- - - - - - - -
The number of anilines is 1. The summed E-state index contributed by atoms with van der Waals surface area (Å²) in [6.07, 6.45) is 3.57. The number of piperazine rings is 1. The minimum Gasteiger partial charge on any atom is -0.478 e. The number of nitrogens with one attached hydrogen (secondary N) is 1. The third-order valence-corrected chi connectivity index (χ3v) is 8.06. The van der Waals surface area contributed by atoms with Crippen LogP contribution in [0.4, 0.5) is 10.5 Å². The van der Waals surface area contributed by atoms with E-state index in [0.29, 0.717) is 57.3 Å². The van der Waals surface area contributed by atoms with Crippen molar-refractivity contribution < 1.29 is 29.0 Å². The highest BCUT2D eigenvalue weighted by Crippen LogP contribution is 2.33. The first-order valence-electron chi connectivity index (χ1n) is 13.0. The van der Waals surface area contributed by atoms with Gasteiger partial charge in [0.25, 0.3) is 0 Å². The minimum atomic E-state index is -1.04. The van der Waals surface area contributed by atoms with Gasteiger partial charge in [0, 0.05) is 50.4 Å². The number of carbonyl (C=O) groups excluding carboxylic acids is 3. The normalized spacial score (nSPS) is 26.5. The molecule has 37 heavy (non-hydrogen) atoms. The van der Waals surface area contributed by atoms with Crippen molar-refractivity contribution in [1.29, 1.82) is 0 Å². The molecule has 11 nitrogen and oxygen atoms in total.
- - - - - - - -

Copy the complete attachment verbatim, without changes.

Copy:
The number of anilines is 1. The summed E-state index contributed by atoms with van der Waals surface area (Å²) in [6.07, 6.45) is 3.57. The number of piperazine rings is 1. The minimum Gasteiger partial charge on any atom is -0.478 e. The number of nitrogens with one attached hydrogen (secondary N) is 1. The third-order valence-corrected chi connectivity index (χ3v) is 8.06. The van der Waals surface area contributed by atoms with Crippen LogP contribution in [0.4, 0.5) is 10.5 Å². The van der Waals surface area contributed by atoms with E-state index in [0.29, 0.717) is 57.3 Å². The van der Waals surface area contributed by atoms with Crippen molar-refractivity contribution < 1.29 is 29.0 Å². The highest BCUT2D eigenvalue weighted by Crippen LogP contribution is 2.33. The first-order valence-electron chi connectivity index (χ1n) is 13.0. The van der Waals surface area contributed by atoms with Gasteiger partial charge in [0.25, 0.3) is 0 Å². The minimum atomic E-state index is -1.04. The van der Waals surface area contributed by atoms with Gasteiger partial charge in [0, 0.05) is 50.4 Å². The number of carbonyl (C=O) groups excluding carboxylic acids is 3. The normalized spacial score (nSPS) is 26.5. The molecule has 37 heavy (non-hydrogen) atoms. The van der Waals surface area contributed by atoms with Crippen molar-refractivity contribution in [1.29, 1.82) is 0 Å². The molecule has 11 nitrogen and oxygen atoms in total.